Divining the intention of a question to the Prime Minister from a Conservative MP is an art rather than a science. But by our calculation 13 Conservative MPs yesterday supported an earlier lifting of the lockdown, in at least some respects, and 35 did not in response to Boris Johnson’s statement on his proposed roadmap out of lockdown.
On the one hand, that 14 will have been an understatement of the number of Tory MPs who believe that the restrictions should be removed faster. Some will simply have stayed away; others won’t have wanted to embarrass the Prime Minister; others will be waiting their moment.
On the other, some of the 14 had specific rather than general concerns about the pace of events. For example, Greg Clark asked specifically about outdoor activities.
So one must balance off the one against each other in the vote on the restrictions that the Prime Minister confirmed yesterday will come before Easter: that’s a loose way of referring to what will be, strictly, speaking a vote on maintaining emergency powers. And even some of those who wanted a faster lifting of lockdown may not prepared to vote for a lifting that moment in time.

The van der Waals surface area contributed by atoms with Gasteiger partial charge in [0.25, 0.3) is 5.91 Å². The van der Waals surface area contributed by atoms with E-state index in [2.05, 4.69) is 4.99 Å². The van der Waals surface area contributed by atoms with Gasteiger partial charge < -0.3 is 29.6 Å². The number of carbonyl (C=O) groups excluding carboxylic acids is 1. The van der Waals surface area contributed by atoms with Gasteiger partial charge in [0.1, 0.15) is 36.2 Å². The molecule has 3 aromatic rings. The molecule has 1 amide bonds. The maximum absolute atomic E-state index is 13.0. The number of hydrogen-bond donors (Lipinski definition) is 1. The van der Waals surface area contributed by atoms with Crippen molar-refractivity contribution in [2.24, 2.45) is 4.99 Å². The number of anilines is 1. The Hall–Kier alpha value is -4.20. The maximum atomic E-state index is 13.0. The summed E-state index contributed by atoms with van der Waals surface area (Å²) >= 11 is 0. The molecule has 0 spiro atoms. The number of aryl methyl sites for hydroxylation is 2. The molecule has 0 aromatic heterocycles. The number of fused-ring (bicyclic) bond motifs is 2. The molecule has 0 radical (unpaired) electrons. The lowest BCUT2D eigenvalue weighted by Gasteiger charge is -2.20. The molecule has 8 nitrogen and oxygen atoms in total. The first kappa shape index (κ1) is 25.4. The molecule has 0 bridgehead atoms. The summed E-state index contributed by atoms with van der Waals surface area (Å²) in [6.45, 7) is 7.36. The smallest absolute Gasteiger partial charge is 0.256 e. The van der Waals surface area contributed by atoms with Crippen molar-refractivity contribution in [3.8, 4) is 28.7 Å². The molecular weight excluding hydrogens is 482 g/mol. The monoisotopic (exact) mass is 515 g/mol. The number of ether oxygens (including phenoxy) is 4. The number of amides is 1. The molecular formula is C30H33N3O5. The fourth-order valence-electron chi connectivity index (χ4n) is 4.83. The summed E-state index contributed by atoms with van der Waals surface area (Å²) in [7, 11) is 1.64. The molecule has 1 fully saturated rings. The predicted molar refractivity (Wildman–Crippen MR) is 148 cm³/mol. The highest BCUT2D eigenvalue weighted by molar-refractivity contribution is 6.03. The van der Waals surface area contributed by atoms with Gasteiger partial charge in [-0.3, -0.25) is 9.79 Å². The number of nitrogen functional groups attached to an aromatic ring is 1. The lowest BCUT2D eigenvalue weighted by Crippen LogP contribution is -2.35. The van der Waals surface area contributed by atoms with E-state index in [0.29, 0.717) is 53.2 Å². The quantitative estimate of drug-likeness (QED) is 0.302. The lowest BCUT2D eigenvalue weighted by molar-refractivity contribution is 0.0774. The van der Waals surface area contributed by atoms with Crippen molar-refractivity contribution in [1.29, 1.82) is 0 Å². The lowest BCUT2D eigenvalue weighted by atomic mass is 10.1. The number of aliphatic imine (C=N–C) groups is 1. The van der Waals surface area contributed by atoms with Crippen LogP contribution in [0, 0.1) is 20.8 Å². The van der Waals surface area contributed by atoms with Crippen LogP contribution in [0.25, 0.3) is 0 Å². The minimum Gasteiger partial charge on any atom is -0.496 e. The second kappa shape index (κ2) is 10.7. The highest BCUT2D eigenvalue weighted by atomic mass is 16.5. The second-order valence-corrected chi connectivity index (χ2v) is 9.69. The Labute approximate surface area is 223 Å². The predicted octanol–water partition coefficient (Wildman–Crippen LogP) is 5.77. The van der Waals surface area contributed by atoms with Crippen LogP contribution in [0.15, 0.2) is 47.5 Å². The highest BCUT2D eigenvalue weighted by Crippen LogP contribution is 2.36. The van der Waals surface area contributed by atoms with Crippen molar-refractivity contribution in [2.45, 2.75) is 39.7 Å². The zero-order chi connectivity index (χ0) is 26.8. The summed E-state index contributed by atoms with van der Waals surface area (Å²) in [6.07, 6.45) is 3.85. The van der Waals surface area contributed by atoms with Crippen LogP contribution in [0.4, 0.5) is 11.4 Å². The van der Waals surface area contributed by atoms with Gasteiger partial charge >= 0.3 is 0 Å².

By our calculation, those who suggested an earlier end to restrictions, at least partially, were:
- Theresa May.
- Iain Duncan Smith.
- Andrew Griffith.
- Greg Clark.
- Graham Brady.
- Mark Harper.
- Bob Neil.
- Craig Tracey.
- Steve Brine.
- Desmond Swayne.
- William Wragg.
- Paul Bristow.
- Mike Wood.
That’s just over a quarter of those Tory MPs who spoke. A quarter of 365, the total number of Conservative MPs, would be 91. But we don’t believe for a moment that 91 Tory MPs will vote against extending emergency powers next month.
Even if they did, more Conservative MPs would support than oppose them, and opposition support for the roadmap, or abstentions, would guarantee a renewal of the emergency powers.
The biggest Covid-related Conservative backbench revolt to date was the vote on tiering of December 1 last year – which saw 53 Tory MPs vote against the Government.